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Rector's Reflection for October 6, 2012

posted Dec 22, 2012, 9:10 AM by Terry Brady   [ updated Dec 22, 2012, 9:10 AM by Parish Administrator ]
Consecrate: (verb) to dedicate or set aside as holy (offered to God).


The signs say "It's coming: October 14th"and the invitations have gone out. For the past two Sundays, at the announcement time, we have heard funny, eloquent, and poignant reflections about what giving and stewardship mean in life and faith practice. It is all about

Consecration Sunday.  


For myself, I am a word person. I focus on words and how language conveys meaning. I am particularly fond of "church words," that is, those words we use mostly in the context of church or faith-talk. I even like comparing languages. For example, in our baptismal covenant, we are asked in English: Do you turn to Jesus Christ and accept him as your Savior? In Spanish, the question is: Te entregas a Jesucristo y le aceptas como tu Salvador? (Do you hand yourself over to Jesus Christ...?).
It is a small difference, and yet a powerful one. 


As I consider Consecration Sunday, the word "consecrate" is particularly meaningful to me. At baptism, each of us is called to consecrate ourselves as offerings to God, to "give our lives over" as gifts to the Creator who gave them in the first place. If you're like me, your daily faith life is more about "working God in" than giving yourself over. It is far easier to focus on "how little I have and how much I have to do" than it is to recognize "how much I have and how little I've actually done to deserve it." Yet in all of this, when I have taken the time to maintain a disciplined life of prayer and worship, offering my whole self to God seems easier (day by day, minute by minute, hour by hour).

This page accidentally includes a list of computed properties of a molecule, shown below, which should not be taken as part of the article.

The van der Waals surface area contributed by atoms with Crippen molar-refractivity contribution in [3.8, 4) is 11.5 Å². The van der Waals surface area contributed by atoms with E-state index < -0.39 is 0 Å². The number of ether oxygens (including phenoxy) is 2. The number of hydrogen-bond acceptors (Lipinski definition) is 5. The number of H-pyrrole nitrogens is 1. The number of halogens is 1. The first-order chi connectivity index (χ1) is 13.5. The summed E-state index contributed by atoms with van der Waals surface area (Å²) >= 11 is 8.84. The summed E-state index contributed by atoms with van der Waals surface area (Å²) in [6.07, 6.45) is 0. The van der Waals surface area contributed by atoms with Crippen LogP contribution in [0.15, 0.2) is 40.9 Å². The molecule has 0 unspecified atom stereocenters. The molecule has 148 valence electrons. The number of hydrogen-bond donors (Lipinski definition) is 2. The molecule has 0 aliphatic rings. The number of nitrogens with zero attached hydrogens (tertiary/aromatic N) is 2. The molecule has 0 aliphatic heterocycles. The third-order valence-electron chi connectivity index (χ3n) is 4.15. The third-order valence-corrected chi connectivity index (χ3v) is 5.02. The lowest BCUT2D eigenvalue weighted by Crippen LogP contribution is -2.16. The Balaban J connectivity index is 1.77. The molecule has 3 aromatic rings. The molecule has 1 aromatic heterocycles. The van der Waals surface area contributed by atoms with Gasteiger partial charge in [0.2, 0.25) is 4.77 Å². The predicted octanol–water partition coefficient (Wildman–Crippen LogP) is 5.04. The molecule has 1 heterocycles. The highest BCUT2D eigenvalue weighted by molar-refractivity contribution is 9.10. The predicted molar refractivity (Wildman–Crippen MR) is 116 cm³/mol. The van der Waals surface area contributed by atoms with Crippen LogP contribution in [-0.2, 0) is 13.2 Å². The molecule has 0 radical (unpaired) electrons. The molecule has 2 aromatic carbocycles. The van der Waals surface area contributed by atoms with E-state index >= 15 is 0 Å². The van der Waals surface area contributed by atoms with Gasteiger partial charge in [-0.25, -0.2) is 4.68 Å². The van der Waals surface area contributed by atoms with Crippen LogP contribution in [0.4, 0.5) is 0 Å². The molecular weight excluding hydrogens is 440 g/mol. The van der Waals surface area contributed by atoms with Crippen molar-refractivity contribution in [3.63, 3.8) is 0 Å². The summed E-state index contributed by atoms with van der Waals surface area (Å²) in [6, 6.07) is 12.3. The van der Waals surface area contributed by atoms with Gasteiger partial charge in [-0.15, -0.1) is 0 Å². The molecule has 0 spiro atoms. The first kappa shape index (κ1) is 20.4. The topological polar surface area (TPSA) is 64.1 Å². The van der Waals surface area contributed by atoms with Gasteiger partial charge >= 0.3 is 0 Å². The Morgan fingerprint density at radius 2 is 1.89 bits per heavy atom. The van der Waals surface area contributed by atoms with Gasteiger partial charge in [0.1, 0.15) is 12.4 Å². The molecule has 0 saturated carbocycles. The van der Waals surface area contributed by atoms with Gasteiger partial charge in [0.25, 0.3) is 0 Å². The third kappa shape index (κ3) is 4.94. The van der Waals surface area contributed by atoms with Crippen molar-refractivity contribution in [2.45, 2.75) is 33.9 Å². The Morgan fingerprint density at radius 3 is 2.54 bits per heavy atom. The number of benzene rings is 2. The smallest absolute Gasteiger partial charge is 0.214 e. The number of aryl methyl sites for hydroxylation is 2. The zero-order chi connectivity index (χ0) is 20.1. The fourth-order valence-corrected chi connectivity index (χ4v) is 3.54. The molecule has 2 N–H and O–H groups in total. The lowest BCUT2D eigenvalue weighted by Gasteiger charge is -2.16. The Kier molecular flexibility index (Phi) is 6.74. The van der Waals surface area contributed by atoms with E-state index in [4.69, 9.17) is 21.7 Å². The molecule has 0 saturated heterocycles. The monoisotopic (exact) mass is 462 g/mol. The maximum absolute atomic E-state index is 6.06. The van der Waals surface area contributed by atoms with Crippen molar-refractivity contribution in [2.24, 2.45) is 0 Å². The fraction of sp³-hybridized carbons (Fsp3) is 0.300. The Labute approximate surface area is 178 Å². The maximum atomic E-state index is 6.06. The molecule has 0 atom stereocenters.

In the book Naked Spirituality, Brian McLaren gives seven of his personal practices for rendering himself a living sacrifice:


1. Give God the first greeting every morning.
2. Give God the first thanks at every meal.
3. Give God the first response to every pleasure.
4. Give God the first consideration in your weekly schedule.
5. Make God the first supervisor or customer for all work.
6. Give God the first part of every paycheck (that is, make giving an act of worship).
7. Give God the joy of your creativity.


The God I know doesn't need my cash. The God I know wants my giving to be a reflection of my walk with Christ. My generosity (in giving of my time, talent, and treasure to the things that my faith declares important) is an indication of my spiritual health. The more I can consecrate my life as a living, sacrificial gift, the more joyous giving becomes.

Kym +